FlagsWas there any news this week? Things seemed kind of slow . . . .

Lots of good news on the marriage front, of course. First, some other national news:

  • President Barack Obama asked former Indianapolis Colts head coach Tony Dungy to be part of his Advisory Council on Faith-Based and Neighborhood Partnerships. Dungy has actively raised money for an anti-LGBT group that gay marriage went against “the Lord’s” values.
  • John Berry was confirmed unanimously as director of the Office of Personnel Management. Berry is the first openly gay person to manage the agency that was once responsible for firing people because of their sexuality.
  • Rep. John Conyers (D-MI), chair of the House Judiciary Committee, introduced LGBT-inclusive hate crimes legislation, the Local Law Enforcement Hate Crimes Prevention Act, aka the Matthew Shepard Hate Crimes Act.
  • On Tuesday, more than 1,000 retired military officers issued a statement that called for the continuance of “Don’t Ask, Don’t Tell” policy, but Thursday, President Jimmy Carter’s former Secretary of the Army, Clifford Alexander, called it “bigotry” and an “inconsistent, foolish policy.”
  • The Connecticut legislature’s Judiciary Committee voted to update state laws to conform with a court ruling allowing same-sex couples to marry. The bill removes gender references in marriage laws and transforms existing same-sex civil unions into legal marriages as of October 2010. The bill now goes to the state Senate.
  • The Connecticut LGBT group Love Makes a Family announced that it will shut down at the end of the year.
  • The Iowa Supreme Court ruled that “The Iowa statute limiting civil marriage to a union between a man and a woman violates the equal protection clause of the Iowa Constitution,” and declared that the marriage of same-sex couples would be legal starting April 24. Everyone is covering this news, of course; Lisa Keen puts it in context at Bay Windows; lawyer Nan Hunter is one of many with useful insight on what’s next.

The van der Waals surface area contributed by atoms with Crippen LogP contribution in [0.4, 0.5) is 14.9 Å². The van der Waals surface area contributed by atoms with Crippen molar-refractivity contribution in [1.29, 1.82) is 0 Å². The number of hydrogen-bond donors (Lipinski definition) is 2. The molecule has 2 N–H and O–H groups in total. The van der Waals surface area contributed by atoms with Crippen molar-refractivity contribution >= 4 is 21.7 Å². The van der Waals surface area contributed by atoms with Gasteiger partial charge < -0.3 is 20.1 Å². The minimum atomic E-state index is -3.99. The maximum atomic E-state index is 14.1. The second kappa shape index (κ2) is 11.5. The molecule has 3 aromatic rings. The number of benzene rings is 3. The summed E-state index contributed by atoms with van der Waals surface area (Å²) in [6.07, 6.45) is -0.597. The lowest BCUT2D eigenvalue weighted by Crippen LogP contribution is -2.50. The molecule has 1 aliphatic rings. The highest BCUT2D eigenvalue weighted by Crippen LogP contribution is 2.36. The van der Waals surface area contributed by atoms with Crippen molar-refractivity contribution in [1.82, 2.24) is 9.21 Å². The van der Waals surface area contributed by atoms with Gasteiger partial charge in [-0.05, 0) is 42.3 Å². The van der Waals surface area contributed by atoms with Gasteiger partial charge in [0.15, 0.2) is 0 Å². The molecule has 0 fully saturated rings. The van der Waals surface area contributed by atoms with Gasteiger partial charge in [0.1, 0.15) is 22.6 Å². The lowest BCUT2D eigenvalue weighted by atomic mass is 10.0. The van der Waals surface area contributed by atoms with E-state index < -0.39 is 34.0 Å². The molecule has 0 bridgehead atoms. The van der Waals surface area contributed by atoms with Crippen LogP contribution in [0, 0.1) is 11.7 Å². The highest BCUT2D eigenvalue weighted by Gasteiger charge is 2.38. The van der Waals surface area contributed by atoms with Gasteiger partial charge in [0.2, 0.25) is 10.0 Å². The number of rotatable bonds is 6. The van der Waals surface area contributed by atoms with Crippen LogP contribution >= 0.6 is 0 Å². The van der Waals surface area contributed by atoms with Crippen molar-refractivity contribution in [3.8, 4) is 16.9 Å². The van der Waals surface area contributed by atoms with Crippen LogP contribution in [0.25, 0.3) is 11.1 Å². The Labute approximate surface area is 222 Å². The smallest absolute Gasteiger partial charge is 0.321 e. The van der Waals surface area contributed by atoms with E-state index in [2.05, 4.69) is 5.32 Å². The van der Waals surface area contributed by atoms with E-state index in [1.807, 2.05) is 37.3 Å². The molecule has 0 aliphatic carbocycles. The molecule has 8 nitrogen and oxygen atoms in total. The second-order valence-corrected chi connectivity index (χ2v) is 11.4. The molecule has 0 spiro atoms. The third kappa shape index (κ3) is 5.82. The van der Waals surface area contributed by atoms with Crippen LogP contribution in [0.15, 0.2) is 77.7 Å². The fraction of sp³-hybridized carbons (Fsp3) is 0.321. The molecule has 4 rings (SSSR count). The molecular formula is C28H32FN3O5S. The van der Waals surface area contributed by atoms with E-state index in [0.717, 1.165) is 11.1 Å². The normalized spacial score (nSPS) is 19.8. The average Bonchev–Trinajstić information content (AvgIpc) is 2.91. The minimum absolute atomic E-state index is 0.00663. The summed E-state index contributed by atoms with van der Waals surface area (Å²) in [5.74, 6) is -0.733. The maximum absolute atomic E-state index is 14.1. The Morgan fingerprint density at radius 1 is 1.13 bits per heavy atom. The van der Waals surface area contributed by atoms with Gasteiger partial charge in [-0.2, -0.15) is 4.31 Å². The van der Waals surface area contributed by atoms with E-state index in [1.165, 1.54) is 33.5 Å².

• The Michigan Senate unanimously confirmed the appointment of Garnet Lewis as a trustee of Northern Michigan University, making her the first openly gay or lesbian person to be named to a state university governance board.
  • The New Hampshire House voted 186-179 to send a marriage equality bill to the Senate, after a procedural drama worthy of The West Wing.
  • New York’s highest court agreed to hear arguments in two cases brought by the conservative Alliance Defense Fund challenging the state’s recognition of same-sex marriages performed in areas where they are legal.
  • The Vermont House Thursday night voted 95 to 52 in favor of full marriage equality, following last week’s 26-4 Senate vote. Friday they confirmed the vote, but only 94-52, five short of the number needed to withstand Gov. Jim Douglas’ promised veto. Once the Senate concurs with the House action, which it is expected to do early next week, the bill could come up for veto-override votes in both houses.
  • West Virginia legislators voted down a proposed constitutional ban on the marriage of same-sex couples.

Around the world:

  • The European Parliament voted to extend anti-discrimination protections on the basis of sexual orientation, age, disability or religion to cover goods, facilities and services as well as employment.
  • The Swedish Parliament voted to allow same-sex couples to marry as of May 1st.
  • The Ugandan government may make it a criminal offense to “promote homosexuality.”
  • A new survey in the U.K. found that gay and lesbian voters are now more likely to vote Conservative rather than Labour. More likely, yes, but still only 30 per cent said they would vote Conservative at the next general election. Eighteen percent said they would vote Labour, with an equal amount choosing the Liberal Democrats. Seventeen percent said they would not vote and nine percent were undecided.
  • The U.K.’s new Equality Bill will extend discrimination protection to trans people. Women’s Minister Harriet Harman explained that it will “prohibit direct discrimination and harassment based on association and perception in respect of race, sex, gender reassignment, disability, sexual orientation, religion or belief and age and in relation to both employment and areas beyond this, such as goods, facilities and services.” The term “gender reassignment” sounds odd to my American ears. Transatlantic translation problems aside, I hope that the bill covers transgender people who have not transitioned.